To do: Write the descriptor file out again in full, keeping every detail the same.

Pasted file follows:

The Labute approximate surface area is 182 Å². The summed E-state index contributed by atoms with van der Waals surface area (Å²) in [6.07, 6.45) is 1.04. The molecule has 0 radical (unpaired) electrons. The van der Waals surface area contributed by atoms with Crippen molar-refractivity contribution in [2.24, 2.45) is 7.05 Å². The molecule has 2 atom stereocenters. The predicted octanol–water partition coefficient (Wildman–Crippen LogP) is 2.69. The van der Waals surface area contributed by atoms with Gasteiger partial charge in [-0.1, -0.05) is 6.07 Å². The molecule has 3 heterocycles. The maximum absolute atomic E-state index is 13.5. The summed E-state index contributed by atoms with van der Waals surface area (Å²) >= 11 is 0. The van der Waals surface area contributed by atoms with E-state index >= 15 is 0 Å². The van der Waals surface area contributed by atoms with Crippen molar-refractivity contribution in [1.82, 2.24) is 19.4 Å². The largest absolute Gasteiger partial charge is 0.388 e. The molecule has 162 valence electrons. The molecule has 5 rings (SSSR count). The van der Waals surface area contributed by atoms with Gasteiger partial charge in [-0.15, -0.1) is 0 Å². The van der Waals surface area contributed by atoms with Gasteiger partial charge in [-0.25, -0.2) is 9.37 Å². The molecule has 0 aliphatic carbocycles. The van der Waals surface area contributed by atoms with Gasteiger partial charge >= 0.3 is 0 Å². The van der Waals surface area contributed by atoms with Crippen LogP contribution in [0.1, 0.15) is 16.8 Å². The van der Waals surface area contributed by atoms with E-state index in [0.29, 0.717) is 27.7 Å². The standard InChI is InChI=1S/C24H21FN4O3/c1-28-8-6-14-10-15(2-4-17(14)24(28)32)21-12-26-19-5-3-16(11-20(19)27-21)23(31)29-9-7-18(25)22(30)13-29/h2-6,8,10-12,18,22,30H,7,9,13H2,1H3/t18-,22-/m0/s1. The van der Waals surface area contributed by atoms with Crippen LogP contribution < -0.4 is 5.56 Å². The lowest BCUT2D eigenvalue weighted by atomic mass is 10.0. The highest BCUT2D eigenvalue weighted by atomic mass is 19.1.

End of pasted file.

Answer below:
The Labute approximate surface area is 182 Å². The summed E-state index contributed by atoms with van der Waals surface area (Å²) in [6.07, 6.45) is 1.04. The molecule has 0 radical (unpaired) electrons. The van der Waals surface area contributed by atoms with Crippen molar-refractivity contribution in [2.24, 2.45) is 7.05 Å². The molecule has 2 atom stereocenters. The predicted octanol–water partition coefficient (Wildman–Crippen LogP) is 2.69. The van der Waals surface area contributed by atoms with Gasteiger partial charge in [-0.1, -0.05) is 6.07 Å². The molecule has 3 heterocycles. The maximum absolute atomic E-state index is 13.5. The summed E-state index contributed by atoms with van der Waals surface area (Å²) >= 11 is 0. The van der Waals surface area contributed by atoms with E-state index >= 15 is 0 Å². The van der Waals surface area contributed by atoms with Crippen molar-refractivity contribution in [1.82, 2.24) is 19.4 Å². The largest absolute Gasteiger partial charge is 0.388 e. The molecule has 162 valence electrons. The molecule has 5 rings (SSSR count). The van der Waals surface area contributed by atoms with Gasteiger partial charge in [-0.15, -0.1) is 0 Å². The van der Waals surface area contributed by atoms with Gasteiger partial charge in [-0.25, -0.2) is 9.37 Å². The molecule has 0 aliphatic carbocycles. The van der Waals surface area contributed by atoms with Gasteiger partial charge >= 0.3 is 0 Å². The van der Waals surface area contributed by atoms with Crippen LogP contribution in [0.1, 0.15) is 16.8 Å². The van der Waals surface area contributed by atoms with E-state index in [0.29, 0.717) is 27.7 Å². The standard InChI is InChI=1S/C24H21FN4O3/c1-28-8-6-14-10-15(2-4-17(14)24(28)32)21-12-26-19-5-3-16(11-20(19)27-21)23(31)29-9-7-18(25)22(30)13-29/h2-6,8,10-12,18,22,30H,7,9,13H2,1H3/t18-,22-/m0/s1. The van der Waals surface area contributed by atoms with Crippen LogP contribution < -0.4 is 5.56 Å². The lowest BCUT2D eigenvalue weighted by atomic mass is 10.0. The highest BCUT2D eigenvalue weighted by atomic mass is 19.1.